Shared intelligence and earlier resolutions

Gisborne Senior Sergeant Amanda Cohen says the grassroots Neighbourhood Policing model means better community engagement, shared intelligence and earlier resolutions.

Macedon Ranges residents will be better connected to local police through a new state-wide Neighbourhood Policing model.

For Gisborne-based Senior Sergeant Amanda Cohen, the grassroots model means better community engagement, shared intelligence and earlier resolutions.

“It’s so important for us to engage directly with the community in regional areas. The more we engage, the more we learn and understand new ways we can step in and assist,” she told the Express.

The initiative sees any issues raised recorded in a ‘community issues register’ with officers tasked to specifically address concerns and report back to residents on what’s been done.

The model launched on April 1 and in the Macedon Ranges it has already seen establishment of a liquor licence accord and re-engagement with the Local Safety Committee.

“The liquor licence accord has allowed Macedon Ranges licensees, from drive-through bottle shops to sporting clubs, to share information and find solutions to shared issues,” Snr Sgt Cohen said.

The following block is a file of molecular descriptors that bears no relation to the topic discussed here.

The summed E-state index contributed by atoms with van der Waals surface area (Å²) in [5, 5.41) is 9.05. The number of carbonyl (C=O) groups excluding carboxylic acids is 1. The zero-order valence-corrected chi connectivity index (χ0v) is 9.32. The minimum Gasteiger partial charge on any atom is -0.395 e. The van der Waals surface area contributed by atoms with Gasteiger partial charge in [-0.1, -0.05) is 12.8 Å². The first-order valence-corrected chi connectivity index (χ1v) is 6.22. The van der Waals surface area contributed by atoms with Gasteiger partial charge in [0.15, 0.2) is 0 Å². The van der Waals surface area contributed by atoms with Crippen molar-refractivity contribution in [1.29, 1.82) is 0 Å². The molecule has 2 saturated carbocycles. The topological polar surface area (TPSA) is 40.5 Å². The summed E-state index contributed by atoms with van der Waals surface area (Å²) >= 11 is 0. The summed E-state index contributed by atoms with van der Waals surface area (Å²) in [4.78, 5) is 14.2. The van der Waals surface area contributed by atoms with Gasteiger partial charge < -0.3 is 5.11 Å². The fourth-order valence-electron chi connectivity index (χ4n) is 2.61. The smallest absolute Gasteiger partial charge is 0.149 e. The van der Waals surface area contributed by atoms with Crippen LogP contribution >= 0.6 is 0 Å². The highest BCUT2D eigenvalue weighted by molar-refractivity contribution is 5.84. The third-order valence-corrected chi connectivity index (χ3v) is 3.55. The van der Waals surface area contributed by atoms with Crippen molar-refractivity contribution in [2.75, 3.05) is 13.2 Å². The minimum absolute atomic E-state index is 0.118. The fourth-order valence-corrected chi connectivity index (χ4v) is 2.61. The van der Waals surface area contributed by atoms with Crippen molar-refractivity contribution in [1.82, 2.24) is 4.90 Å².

“We have a number of local licensee holders and they have recognised that it has been a very powerful tool.”

The Local Safety Committee was put on pause at the beginning of the pandemic but is now being reactivated as a way for different groups in the community to be heard on local issues.

“It’s a police-driven initiative but it is about having a platform to raise all kinds of safety concerns in the community – whether they need to be flagged with police or another organisation like local council,” Snr Sgt Cohen said.

She said the committee had resulted in many positive outcomes including investigation of traffic concerns, youth leadership programs and promotion of healthy masculinity.

Another initiative, ‘Coffee with a Cop’, has allowed residents to meet with their local police members in a casual setting to raise any concerns they may have.

The model has also seen collaboration with organisations like Rotary and the Macedon Ranges Suicide Prevention Action Group.

Victoria Police is also embarking on a major effort to hear what Victorians want from police through a community sentiment survey specific to local government areas.

The survey will gauge how safe people feel, their ideas to improve safety, how they want to engage with police and how comfortable they feel approaching police and protective services officers.

“There are so many opportunities for us to have a role in making the community safe,” Snr Sgt Cohen said.

“I want to hear from the community on safety and their concerns, and how we can better engage.”

The community sentiment survey is now live at: